The phytoremediation of soil contaminated with lead (Pb), zinc (Zn) and copper (Cu) from industrial wastewater discharge in a farming village near Hanoi City was investigated. The first growing plant species tested were the Spanish needle, water primrose, common willow herb, and water spinach. Uptake by roots and shoots per unit land area for each species was calculated and compared. The uptake of the heavy metals per unit area was higher in shoots than in roots for each plant species and was affected by the higher biomass production of the shoots. For the roots, the uptake did not differ by species, but did differ by heavy metal. For the shoots, the uptake differed by both plant species and heavy metal with the common willow herb having higher Pb and Zn uptake compared to those of the other three species. For the common willow herb, the uptake of heavy metal was in order of Pb > Zn > Cu. The results indicate that common willow herb has a superior phytoremediation capacity among the plants tested, particularly for the uptake of Pb.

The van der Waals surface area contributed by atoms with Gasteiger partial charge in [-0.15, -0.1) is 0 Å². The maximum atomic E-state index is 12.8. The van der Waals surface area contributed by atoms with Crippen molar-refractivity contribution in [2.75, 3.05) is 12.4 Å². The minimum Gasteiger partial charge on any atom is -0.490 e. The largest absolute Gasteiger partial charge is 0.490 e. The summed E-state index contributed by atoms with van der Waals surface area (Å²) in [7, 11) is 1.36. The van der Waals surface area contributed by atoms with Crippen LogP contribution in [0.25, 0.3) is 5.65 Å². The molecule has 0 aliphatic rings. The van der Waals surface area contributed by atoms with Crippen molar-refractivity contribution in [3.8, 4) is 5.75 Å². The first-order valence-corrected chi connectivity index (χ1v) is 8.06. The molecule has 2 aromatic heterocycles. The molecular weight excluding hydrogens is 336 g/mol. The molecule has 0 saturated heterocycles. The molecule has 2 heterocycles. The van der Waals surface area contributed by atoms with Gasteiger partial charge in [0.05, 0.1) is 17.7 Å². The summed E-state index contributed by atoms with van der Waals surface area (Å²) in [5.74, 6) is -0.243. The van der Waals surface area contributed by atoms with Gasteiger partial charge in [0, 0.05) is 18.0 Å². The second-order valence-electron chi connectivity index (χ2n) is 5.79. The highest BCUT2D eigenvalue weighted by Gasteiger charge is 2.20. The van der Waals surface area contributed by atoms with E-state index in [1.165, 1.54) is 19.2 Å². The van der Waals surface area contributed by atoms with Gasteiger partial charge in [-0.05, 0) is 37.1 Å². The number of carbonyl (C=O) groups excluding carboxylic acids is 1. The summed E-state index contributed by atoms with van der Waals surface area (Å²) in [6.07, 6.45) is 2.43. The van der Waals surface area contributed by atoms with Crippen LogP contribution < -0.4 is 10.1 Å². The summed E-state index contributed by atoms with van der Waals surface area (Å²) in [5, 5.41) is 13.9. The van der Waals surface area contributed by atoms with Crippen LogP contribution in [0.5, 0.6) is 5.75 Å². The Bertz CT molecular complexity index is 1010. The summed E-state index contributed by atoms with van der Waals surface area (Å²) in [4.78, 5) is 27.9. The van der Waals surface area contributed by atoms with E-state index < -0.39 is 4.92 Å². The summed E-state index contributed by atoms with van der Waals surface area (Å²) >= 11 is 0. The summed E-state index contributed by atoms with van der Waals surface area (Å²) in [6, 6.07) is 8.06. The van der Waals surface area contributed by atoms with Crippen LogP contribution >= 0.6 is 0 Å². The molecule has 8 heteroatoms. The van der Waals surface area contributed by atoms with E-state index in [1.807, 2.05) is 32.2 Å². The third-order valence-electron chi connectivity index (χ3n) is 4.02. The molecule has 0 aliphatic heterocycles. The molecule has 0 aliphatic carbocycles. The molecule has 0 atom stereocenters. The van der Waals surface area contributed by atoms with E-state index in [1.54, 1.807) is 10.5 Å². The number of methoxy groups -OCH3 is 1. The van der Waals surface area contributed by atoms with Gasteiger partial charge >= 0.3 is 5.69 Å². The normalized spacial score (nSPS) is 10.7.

Key words: Plant biomass, farming village, industrial wastewater, phytoremediation.
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